34th and 37th Bomb Squadrons, 28th Bomb Wing, Ellsworth AFB, South Dakota

Did you know?

  • The B-1B is nicknamed “The Bone” due to the phonetic spelling of its model designation B-ONE.
  • The B-1B has flown 12,000-plus sorties since 2001 in Syria, Libya, Afghanistan and Iraq.
  • With it’s rapid deployment capability and long-range the B-1B can strike targets anywhere in the world from it’s home station.

Aircraft stats

Primary function: Long-range, multi-role, heavy bomber
Contractor: Boeing
Power plant: Four General Electric F101-GE-102 turbofan engines with afterburner
Thrust: 30,000-plus pounds each engine
Wingspan: 137 feet (41.8 meters) extended forward, 79 feet (24.1 meters) swept aft
Length: 146 feet, (44.5 meters)
Height: 34 feet (10.4 meters)
Payload: 75,000 pounds Internal (34,019 kilograms)
Speed: 900-plus mph (Mach 1 plus)
Ceiling: More than 30,000 feet (9,144 meters)
Armament: Approximately 75,000 pounds of mixed ordnance: bombs, mines and missiles
Crew: Four (aircraft commander, copilot, and two combat systems officers)
Unit Cost: $317 million
Initial operating capability: October 1986
Inventory: Active Duty, 62 (2 test); Air Force Reserve, 0; Air National Guard, 0

Here’s how Marine Corps mortar crews get explosive rounds to fall right on top of an enemy over 1,000 meters away
(Graphic by Maureen Stewart)

This article originally appeared on Airman Magazine. Follow @AirmanMagazine on Twitter.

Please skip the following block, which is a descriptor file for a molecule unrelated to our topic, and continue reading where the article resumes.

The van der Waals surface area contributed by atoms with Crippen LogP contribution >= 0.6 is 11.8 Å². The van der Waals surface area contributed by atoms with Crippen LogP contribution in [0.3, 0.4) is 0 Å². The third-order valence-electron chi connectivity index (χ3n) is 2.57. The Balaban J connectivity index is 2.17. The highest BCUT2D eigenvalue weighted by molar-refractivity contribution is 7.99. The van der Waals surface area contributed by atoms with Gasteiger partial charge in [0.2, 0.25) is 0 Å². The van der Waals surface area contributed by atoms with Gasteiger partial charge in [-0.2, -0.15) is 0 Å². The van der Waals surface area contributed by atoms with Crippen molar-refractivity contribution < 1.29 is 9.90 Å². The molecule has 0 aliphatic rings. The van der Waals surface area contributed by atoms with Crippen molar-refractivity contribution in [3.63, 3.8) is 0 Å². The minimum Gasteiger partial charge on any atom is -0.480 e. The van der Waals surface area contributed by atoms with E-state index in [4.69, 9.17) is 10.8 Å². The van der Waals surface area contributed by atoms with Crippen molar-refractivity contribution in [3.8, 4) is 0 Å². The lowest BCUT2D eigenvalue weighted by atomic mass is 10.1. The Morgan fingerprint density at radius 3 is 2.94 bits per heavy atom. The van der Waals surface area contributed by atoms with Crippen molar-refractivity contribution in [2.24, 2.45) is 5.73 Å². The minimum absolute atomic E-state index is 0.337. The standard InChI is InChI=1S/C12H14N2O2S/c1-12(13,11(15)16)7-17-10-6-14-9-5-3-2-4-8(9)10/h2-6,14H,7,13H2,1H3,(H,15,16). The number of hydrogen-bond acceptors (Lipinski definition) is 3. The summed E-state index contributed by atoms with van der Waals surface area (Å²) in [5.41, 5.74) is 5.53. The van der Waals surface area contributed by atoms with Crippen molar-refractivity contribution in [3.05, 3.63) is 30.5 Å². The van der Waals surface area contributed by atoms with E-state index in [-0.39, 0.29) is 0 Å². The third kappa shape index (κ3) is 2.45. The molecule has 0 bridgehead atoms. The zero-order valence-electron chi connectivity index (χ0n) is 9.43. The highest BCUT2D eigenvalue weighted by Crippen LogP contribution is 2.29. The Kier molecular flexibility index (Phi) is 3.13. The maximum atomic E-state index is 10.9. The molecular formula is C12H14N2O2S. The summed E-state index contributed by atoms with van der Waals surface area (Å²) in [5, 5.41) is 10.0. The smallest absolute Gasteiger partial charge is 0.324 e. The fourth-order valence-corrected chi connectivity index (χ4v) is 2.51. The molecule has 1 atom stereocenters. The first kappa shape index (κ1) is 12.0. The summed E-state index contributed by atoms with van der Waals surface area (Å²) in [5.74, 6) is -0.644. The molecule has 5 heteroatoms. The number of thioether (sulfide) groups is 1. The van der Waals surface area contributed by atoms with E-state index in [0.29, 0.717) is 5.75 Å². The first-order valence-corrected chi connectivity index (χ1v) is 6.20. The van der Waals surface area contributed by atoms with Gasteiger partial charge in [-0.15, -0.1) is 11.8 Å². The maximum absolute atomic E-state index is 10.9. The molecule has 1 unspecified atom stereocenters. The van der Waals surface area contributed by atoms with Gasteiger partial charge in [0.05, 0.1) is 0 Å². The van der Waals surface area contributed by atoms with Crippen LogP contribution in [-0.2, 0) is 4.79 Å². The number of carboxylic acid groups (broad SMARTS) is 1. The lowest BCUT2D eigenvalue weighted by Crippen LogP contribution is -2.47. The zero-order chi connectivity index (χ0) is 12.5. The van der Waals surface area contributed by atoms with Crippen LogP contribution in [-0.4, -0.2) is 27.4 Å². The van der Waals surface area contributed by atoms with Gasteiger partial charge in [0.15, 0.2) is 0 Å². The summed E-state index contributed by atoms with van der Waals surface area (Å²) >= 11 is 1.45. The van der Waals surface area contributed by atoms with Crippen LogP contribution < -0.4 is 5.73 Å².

MIGHTY MOVIES

11 things you should know about the 25th James Bond film

More details about next year’s 25th installment in the James Bond 007 franchise were revealed on April 25, 2019, with one glaring omission: the movie’s title.

During an event at James Bond author Ian Fleming’s GoldenEye villa in Jamaica, the cast and filming locations for “Bond 25” were confirmed. The movie will take audiences to London, Italy, and more. Daniel Craig’s Bond will be joined by returning faces such as Naomie Harris’ Moneypenny and Ben Whishaw’s Q, and a recent Oscar winner was revealed to be the movie’s villain.

“Bond 25” has had a rough journey to this point, though. The movie was pushed back from its original release date this November to next spring after director Danny Boyle exited the project over creative differences. Now, “Killing Eve” creator Phoebe Waller-Bridge has joined to polish the script.

It’s unknown when the movie’s title will be revealed, but for now, here is everything we know about “Bond 25.”


Here’s how Marine Corps mortar crews get explosive rounds to fall right on top of an enemy over 1,000 meters away

(MGM)

1. Bond 25 comes to theaters April 8, 2020.

It was originally scheduled for this November.

Here’s how Marine Corps mortar crews get explosive rounds to fall right on top of an enemy over 1,000 meters away

(Flickr photo)

2. It’s directed by Cary Joji Fukunaga.

Fukunaga is known for directing the first season of HBO’s “True Detective,” the Netflix original movie “Beasts of No Nation,” and the Netflix limited series “Maniac.”

He replaced “Slumdog Millionaire” director Danny Boyle, who was originally attached to direct Bond 25, but exited last year over creative differences.

Here’s how Marine Corps mortar crews get explosive rounds to fall right on top of an enemy over 1,000 meters away